Web seminar by DETAIL advises tech companies to prioritise tax compliance
How the FIRS will get companies operating in the digital and fintech space into the Nigerian tax net is seen as a fundamental issue.
Legal and tax advisory experts connected at the DETAIL Webinar Series to examine the new tax regime and its effects on tech companies and start-ups within and outside the Nigerian digital space. The webinar, which held on Thursday, June 10, 2021, was organized by Detail Commercial Solicitors (DETAIL), one of the top law firms in Nigeria and the first law firm in the country to specialize exclusively in non-courtroom practice.
Speaking on the purpose of the event, Temiloluwa Sotonwa, a solicitor at DETAIL, stated that the webinar series was created based on one of the firm’s core values, which is thought leadership, adding that the webinar series serves as a platform for industry experts to analyse topical issues that affect businesses and the economy.
Moderating the event was Chukwudi Ofili, Associate Partner, at DETAIL. He noted that the webinar was necessitated by the increasing shift and focus to online services and products and the need for regulation of the tech ecosystem to catch up with the innovation. The panel session comprised of Akinwale Alao (Associate Director, KPMG), Anthony Ezeamama (Senior Associate, DETAIL) and Titilayo Akinseye (Tax Manager, Interswitch Limited).
With the new developments and provisions introduced by the Finance Act, 2020, the Significant Economic Presence (SEP) Order and other provisions of the law which provide new rules on non-resident companies (NRCs), a major issue of discussion of the event was how the Federal Inland Revenue Service (FIRS) will ensure and enforce regulatory compliance by the NRCs.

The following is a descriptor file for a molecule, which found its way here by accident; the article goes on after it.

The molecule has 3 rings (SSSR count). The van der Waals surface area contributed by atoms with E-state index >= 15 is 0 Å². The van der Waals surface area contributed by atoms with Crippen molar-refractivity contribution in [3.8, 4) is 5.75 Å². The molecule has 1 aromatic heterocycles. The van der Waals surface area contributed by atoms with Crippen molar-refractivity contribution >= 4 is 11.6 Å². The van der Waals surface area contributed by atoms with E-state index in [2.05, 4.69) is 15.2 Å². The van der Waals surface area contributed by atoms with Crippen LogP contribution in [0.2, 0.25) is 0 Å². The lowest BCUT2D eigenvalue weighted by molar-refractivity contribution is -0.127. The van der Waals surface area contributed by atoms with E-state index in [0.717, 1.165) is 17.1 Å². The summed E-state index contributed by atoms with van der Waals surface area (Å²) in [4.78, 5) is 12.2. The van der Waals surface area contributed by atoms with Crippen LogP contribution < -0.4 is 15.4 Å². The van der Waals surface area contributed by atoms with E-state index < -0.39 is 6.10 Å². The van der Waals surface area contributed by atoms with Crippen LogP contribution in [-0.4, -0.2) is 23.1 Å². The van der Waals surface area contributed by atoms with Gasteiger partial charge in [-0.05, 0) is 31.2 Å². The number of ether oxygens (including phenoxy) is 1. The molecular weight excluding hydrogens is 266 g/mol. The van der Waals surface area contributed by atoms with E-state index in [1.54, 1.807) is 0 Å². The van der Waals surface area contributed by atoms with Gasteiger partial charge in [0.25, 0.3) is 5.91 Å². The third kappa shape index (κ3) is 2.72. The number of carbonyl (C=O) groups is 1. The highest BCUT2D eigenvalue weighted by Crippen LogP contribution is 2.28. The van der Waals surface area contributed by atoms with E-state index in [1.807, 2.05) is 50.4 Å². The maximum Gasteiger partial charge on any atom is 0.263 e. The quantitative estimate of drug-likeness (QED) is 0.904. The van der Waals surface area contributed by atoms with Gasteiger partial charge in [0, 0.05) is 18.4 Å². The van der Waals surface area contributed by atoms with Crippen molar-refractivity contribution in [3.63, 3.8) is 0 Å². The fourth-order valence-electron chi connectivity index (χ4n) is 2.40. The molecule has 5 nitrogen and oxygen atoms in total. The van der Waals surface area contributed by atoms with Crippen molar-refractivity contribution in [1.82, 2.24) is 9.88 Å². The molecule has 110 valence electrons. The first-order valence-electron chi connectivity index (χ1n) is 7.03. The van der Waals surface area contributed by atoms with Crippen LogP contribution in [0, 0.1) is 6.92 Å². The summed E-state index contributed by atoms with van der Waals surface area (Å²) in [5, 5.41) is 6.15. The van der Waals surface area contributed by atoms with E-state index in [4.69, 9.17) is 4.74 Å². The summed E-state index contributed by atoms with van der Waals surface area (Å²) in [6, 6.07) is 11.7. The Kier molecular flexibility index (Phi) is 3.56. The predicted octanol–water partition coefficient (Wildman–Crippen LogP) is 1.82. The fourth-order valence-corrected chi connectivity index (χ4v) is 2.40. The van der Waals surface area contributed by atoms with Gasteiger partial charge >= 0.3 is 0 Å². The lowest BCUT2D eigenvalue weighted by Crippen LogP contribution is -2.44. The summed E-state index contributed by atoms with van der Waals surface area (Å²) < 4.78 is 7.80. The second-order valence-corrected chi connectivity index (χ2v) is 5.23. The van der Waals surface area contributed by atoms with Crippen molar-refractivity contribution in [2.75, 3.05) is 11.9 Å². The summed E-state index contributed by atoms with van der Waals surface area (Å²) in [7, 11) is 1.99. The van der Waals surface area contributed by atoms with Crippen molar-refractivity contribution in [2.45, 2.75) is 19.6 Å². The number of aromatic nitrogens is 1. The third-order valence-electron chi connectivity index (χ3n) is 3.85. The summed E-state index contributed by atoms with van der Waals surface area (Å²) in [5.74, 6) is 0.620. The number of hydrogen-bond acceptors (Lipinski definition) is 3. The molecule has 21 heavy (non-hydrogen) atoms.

In his opening remarks, Akinwale pointed out that there are no distinct tax laws created specifically for companies in the digital space, aside the current provisions of the various tax laws operational in Nigeria. He further emphasized that historically, the basis for a taxable presence is whether a company has a physical presence in Nigeria. However, by the SEP Order, an NRC that has no physical presence in Nigeria is liable to tax if it meets the requirements under the SEP Order.
Similarly, Anthony noted that the basis of taxation in the digital space is similar to the basis of taxation of companies in other sectors. He emphasized that the key focus is more on the changes and amendments brought about by the Finance Act as well as other relevant provisions of the Value Added Tax (VAT) Act and the Stamp Duties Act. In order to avoid being over-burdened by taxes, Anthony advised tech companies/start-ups to make tax compliance a priority while focusing on their tax structuring. He noted that the entire legal tax regime should be put into consideration while also making a checklist of what taxes or tax laws would apply to their businesses.
Titilayo pointed out that a fundamental issue is how the FIRS will get companies operating in the digital and fintech space into the tax net, which requires more work by the tax authorities. She stated that the recent changes in the Nigerian tax laws have resulted in an increased level of compliance as well as the cost of doing business. Titilayo also mentioned that contractual relationships entered into by businesses prior to these amendments were also affected, especially where the new tax provisions made some prior-existing contractual clauses contentious. She advised tech start-ups to always engage specialists (e.g. lawyers and other consultants) in order to be properly guided on existing laws, the effects of proposed changes of the law, as well as regulatory compliance.
The discussions at the event are available in this YouTube link.
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